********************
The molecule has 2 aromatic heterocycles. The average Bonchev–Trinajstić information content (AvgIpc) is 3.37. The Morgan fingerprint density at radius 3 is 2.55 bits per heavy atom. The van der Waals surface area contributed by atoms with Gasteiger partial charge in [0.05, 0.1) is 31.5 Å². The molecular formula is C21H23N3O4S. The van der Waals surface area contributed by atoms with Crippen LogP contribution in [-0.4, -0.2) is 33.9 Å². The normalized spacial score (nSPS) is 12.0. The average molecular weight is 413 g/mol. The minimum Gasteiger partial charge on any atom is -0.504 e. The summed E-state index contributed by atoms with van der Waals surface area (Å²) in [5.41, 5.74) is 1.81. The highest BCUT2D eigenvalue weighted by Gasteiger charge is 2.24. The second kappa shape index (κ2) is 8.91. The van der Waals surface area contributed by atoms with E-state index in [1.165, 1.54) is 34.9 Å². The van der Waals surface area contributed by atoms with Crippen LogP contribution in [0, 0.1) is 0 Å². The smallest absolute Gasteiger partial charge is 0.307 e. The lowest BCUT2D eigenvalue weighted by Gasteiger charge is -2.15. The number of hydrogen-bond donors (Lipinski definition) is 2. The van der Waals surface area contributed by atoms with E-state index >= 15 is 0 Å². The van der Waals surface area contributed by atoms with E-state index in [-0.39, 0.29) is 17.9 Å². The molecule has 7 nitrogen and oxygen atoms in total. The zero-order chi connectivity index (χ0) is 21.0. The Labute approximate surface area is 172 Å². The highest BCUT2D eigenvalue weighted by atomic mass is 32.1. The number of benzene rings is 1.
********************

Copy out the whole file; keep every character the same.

The molecule has 2 aromatic heterocycles. The average Bonchev–Trinajstić information content (AvgIpc) is 3.37. The Morgan fingerprint density at radius 3 is 2.55 bits per heavy atom. The van der Waals surface area contributed by atoms with Gasteiger partial charge in [0.05, 0.1) is 31.5 Å². The molecular formula is C21H23N3O4S. The van der Waals surface area contributed by atoms with Crippen LogP contribution in [-0.4, -0.2) is 33.9 Å². The normalized spacial score (nSPS) is 12.0. The average molecular weight is 413 g/mol. The minimum Gasteiger partial charge on any atom is -0.504 e. The summed E-state index contributed by atoms with van der Waals surface area (Å²) in [5.41, 5.74) is 1.81. The highest BCUT2D eigenvalue weighted by Gasteiger charge is 2.24. The second kappa shape index (κ2) is 8.91. The van der Waals surface area contributed by atoms with E-state index in [1.165, 1.54) is 34.9 Å². The van der Waals surface area contributed by atoms with Crippen LogP contribution in [0, 0.1) is 0 Å². The smallest absolute Gasteiger partial charge is 0.307 e. The lowest BCUT2D eigenvalue weighted by Gasteiger charge is -2.15. The number of hydrogen-bond donors (Lipinski definition) is 2. The van der Waals surface area contributed by atoms with E-state index >= 15 is 0 Å². The van der Waals surface area contributed by atoms with E-state index in [-0.39, 0.29) is 17.9 Å². The molecule has 7 nitrogen and oxygen atoms in total. The zero-order chi connectivity index (χ0) is 21.0. The Labute approximate surface area is 172 Å². The highest BCUT2D eigenvalue weighted by atomic mass is 32.1. The number of benzene rings is 1.